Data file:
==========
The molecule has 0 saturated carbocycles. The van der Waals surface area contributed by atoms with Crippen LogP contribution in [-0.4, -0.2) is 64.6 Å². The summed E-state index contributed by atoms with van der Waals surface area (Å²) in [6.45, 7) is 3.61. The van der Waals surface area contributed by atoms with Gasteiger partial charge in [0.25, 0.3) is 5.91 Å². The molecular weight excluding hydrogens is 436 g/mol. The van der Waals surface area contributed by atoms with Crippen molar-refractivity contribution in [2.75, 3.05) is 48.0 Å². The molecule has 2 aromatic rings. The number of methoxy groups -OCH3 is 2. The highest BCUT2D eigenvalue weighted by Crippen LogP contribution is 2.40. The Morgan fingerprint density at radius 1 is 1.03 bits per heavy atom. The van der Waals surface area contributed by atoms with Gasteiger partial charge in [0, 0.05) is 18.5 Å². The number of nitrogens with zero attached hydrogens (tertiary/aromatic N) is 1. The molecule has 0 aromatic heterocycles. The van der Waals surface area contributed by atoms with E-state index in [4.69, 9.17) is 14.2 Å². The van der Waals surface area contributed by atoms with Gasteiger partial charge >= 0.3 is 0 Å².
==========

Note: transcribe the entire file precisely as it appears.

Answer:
The molecule has 0 saturated carbocycles. The van der Waals surface area contributed by atoms with Crippen LogP contribution in [-0.4, -0.2) is 64.6 Å². The summed E-state index contributed by atoms with van der Waals surface area (Å²) in [6.45, 7) is 3.61. The van der Waals surface area contributed by atoms with Gasteiger partial charge in [0.25, 0.3) is 5.91 Å². The molecular weight excluding hydrogens is 436 g/mol. The van der Waals surface area contributed by atoms with Crippen molar-refractivity contribution in [2.75, 3.05) is 48.0 Å². The molecule has 2 aromatic rings. The number of methoxy groups -OCH3 is 2. The highest BCUT2D eigenvalue weighted by Crippen LogP contribution is 2.40. The Morgan fingerprint density at radius 1 is 1.03 bits per heavy atom. The van der Waals surface area contributed by atoms with Gasteiger partial charge in [0, 0.05) is 18.5 Å². The number of nitrogens with zero attached hydrogens (tertiary/aromatic N) is 1. The molecule has 0 aromatic heterocycles. The van der Waals surface area contributed by atoms with E-state index in [4.69, 9.17) is 14.2 Å². The van der Waals surface area contributed by atoms with Gasteiger partial charge >= 0.3 is 0 Å².